Last week’s primary loss by House Majority Leader Eric Cantor is the sort of politically seismic event that serves as a “where were you” historical moment for an entire generation of legislators, consultants and journalists. While a number of theories have been offered as to what caused Cantor’s loss, from the Tea Party to population shifts, the end result is still the same: as of November 2014, Eric Cantor will no longer be a Member of Congress.
While early statements from Republican Leadership focused primarily on their friendship with the now-vanquished Majority Leader, by morning it was clear that years of pent-up ambitions were being let loose. By the time Cantor announced his July departure from the Majority Leader suite, several campaigns were already afoot, with Kevin McCarthy unleashing an operation that some senior Hill aides later described as “shock and awe”.
Yet the shake up on the Hill also represented a long-awaited opportunity for the Tea Party and far right groups. The conservative “movement” had soured on Cantor over what they counted as a series of transgressions, from failing to support last year’s government shutdown, to floating the possibility of taking on immigration reform. For months, several prominent groups had rallied against leadership as a whole, enlisting thousands in the grassroots in the effort, while convening to plot strategy and coordinate message against their targets in the “establishment”.
However, when pressed for viable alternatives, movement groups never offered a solution.
While McCarthy was locking up votes out of the gate, conservatives urged lawmakers like Jim Jordan of Ohio and Jeb Hensarling of Texas to jump into the race for Majority Leader. Jordan quickly demurred, though offering some support for Hensarling. Paul Ryan was also pushed to consider a spot.
However, what supporters of Hensarling and Ryan both failed to understand was the seriousness with which both view their current tasks. Both started their career under the mentorship of a DC heavyweight from another generation, with Ryan learning from former Congressman and HHS Secretary Jack Kemp, and Hensarling being tutored from former Texas Senator and Senate Banking Committee Chairman Phil Gramm. Moreover, each man is in position to play a major role in the areas of policy they hold dear.
Ryan, long the GOP’s fiscal and budget guru, will likely oversee an effort at fundamental tax reform next year, as Chairman of the House Ways and Means Committee. As Chairman of the House Financial Services Committee, Hensarling has already shaken up the status quo on both K Street and Wall Street, with his committed free market leanings endangering longtime sacred cows in Washington like the import/export bank (full disclosure, the author was previously a staffer for Hensarling).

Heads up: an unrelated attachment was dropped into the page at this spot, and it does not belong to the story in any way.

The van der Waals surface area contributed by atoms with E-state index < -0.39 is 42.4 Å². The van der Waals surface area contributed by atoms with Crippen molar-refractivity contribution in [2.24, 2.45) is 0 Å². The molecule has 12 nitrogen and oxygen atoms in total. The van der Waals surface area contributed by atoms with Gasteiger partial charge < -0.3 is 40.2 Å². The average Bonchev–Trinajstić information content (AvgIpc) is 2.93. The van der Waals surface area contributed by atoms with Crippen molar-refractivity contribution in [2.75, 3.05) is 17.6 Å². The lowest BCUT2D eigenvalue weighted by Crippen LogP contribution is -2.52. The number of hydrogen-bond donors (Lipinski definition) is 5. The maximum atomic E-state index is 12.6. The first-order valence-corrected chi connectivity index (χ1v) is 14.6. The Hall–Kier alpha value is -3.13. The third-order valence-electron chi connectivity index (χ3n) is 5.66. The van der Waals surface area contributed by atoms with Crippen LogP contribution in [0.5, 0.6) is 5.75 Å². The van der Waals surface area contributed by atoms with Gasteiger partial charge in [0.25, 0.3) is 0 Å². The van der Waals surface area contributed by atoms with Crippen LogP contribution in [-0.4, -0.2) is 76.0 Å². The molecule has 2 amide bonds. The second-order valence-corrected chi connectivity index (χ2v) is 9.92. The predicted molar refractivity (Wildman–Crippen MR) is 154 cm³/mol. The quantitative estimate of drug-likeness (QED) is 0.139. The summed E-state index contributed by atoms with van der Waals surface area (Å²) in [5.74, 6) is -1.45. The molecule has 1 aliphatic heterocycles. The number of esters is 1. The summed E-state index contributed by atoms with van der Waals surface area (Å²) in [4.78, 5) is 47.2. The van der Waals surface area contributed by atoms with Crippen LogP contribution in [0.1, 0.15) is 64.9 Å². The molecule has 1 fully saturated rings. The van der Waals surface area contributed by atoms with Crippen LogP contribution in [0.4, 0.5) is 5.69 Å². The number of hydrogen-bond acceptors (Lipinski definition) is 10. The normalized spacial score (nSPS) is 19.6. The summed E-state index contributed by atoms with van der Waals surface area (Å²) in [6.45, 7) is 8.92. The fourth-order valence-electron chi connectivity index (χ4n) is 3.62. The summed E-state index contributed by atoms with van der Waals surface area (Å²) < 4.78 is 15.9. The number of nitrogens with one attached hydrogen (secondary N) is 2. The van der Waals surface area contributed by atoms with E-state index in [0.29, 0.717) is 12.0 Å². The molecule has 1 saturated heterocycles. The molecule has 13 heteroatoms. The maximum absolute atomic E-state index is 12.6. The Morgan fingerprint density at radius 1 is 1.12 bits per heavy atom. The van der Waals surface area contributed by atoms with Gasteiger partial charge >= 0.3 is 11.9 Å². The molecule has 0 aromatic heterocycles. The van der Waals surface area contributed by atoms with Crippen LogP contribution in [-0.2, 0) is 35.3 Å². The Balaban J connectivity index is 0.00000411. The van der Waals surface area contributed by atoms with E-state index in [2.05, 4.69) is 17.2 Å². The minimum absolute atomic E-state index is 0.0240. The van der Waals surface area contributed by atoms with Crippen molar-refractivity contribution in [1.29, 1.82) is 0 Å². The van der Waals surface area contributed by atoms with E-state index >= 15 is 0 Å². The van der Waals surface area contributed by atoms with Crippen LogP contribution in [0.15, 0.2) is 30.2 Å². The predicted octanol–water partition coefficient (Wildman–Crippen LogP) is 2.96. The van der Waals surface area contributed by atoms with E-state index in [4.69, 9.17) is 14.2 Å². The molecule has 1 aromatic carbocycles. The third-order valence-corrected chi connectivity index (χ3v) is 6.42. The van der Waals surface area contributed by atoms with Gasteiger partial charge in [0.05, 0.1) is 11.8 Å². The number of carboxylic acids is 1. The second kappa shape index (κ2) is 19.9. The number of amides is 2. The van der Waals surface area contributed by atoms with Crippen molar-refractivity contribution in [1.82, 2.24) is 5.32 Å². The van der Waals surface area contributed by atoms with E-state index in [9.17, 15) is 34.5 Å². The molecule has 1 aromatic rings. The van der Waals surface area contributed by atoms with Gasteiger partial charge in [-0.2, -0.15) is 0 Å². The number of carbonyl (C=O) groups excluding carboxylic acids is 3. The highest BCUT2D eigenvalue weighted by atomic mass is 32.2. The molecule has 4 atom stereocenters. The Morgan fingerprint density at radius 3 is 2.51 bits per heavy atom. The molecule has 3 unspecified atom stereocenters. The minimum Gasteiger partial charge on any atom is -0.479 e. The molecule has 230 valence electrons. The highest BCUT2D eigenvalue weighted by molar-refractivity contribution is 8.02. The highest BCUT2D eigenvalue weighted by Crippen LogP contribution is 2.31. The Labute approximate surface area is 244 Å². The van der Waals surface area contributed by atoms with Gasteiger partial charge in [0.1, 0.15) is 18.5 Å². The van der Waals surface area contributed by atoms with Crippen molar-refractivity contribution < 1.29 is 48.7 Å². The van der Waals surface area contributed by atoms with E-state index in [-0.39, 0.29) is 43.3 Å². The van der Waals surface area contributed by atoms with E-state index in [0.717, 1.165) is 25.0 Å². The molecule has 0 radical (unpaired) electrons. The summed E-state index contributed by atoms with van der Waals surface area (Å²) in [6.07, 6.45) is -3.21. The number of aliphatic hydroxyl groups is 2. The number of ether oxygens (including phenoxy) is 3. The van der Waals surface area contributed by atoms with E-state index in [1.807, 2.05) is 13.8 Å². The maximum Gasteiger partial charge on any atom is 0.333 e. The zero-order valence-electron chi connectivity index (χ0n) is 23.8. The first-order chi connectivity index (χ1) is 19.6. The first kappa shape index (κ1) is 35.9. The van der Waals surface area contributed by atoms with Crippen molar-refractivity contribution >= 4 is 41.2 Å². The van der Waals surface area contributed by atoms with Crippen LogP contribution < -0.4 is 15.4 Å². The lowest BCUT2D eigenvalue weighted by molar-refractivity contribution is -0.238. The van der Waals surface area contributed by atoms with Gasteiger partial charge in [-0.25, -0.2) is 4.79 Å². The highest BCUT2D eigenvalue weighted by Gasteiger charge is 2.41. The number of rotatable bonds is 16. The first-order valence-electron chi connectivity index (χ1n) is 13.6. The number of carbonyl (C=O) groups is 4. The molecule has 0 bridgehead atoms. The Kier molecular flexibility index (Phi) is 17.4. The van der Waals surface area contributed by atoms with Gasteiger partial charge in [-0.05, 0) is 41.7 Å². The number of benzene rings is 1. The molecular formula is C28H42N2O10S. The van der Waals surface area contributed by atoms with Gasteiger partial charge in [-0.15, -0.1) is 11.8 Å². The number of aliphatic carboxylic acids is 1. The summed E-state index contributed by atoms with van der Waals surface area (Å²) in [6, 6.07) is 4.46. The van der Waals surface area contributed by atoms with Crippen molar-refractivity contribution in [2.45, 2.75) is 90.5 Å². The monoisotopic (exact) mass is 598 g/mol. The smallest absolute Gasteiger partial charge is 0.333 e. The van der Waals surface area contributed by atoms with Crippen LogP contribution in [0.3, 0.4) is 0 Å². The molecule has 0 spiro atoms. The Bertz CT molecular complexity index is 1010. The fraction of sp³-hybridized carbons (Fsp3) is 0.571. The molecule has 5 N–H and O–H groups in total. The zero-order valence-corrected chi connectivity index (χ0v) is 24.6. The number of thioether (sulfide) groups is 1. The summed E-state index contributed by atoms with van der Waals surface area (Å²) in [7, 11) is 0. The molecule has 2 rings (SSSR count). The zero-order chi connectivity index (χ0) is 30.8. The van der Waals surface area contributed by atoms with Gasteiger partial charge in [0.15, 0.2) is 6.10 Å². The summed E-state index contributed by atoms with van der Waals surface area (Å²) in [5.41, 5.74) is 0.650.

With that in mind, it came as little surprise that each passed on a bigger job – Ryan almost out of the gate and Hensarling after meeting with supporters and weighing the option, “prayerfully”.
Left with little more than token representation in the Majority Leader race, in the form of Rep. Raul Labrador, conservatives began rallying around Congressman Steve Scalise for the job of Majority Whip. At the time of this article, the Louisiana Member appears to have a slight lead over Chicago area Representative Peter Roskam, who has been on leadership watch lists inside the beltway for years. However, regardless of how this week’s hastily assembled races turn out, there’s almost an asterisk over the results. No matter what happens, the House Majority will have to go through this entire process again after the elections in November.
While presumptive Majority Leader McCarthy benefitted from the ability to activate his Whip operation this time, it’s reasonable to view the next few months as a trial period of sorts; this Caucus has bucked the California Congressman more than once this Congress and they are likely to become difficult again if the leadership doesn’t place a high priority on the proper care and feeding of Members. However, McCarthy is almost universally liked in the House, with many Members carrying their voting card due to his recruitment and subsequent fundraising efforts over the last few years.
Yet the next few months also represents a crucial moment for Tea Party groups. After several months and millions of dollars spent on trying to overturn the party power structure, ardent conservatives had their moment of truth and were caught completely unprepared to spring the sort of well-run operation that could have produced a seat at the leadership table. With another opportunity coming up only a few months from now, they must be able to substantively affect the process, or risk fading into irrelevance.
Regardless, Eric Cantor emerges from the shakeup as one of the most intriguing figures in a long time. Still young, well connected and deeply respected by the party’s power brokers, Cantor is the sort of figure who could easily regroup and reemerge onto the national political scene.
He’ll likely be wooed by several influence firms offering a bank vault full of money, yet it’s intriguing to consider what sort of work he could do launching a policy think tank similar to Empower America or an earlier version of the Heritage Foundation. Given the relative inexperience of this Congress, and the vast policy problems that lie ahead, Cantor could make a generational mark by becoming the architect of a policy structure that finally moved the Party past Ronald Reagan and head-on into the demographic, social and economic problems facing the GOP and the country. One thing is certain – we’ve not seen his last turn on the stage.
Joe Brettell is a former Capitol Hill Aide and currently serves as a Republican public relations counselor at FleishmanHillard Public Affairs. On Twitter @joebrettell
Opinions expressed in this column do not reflect the views of ABC News.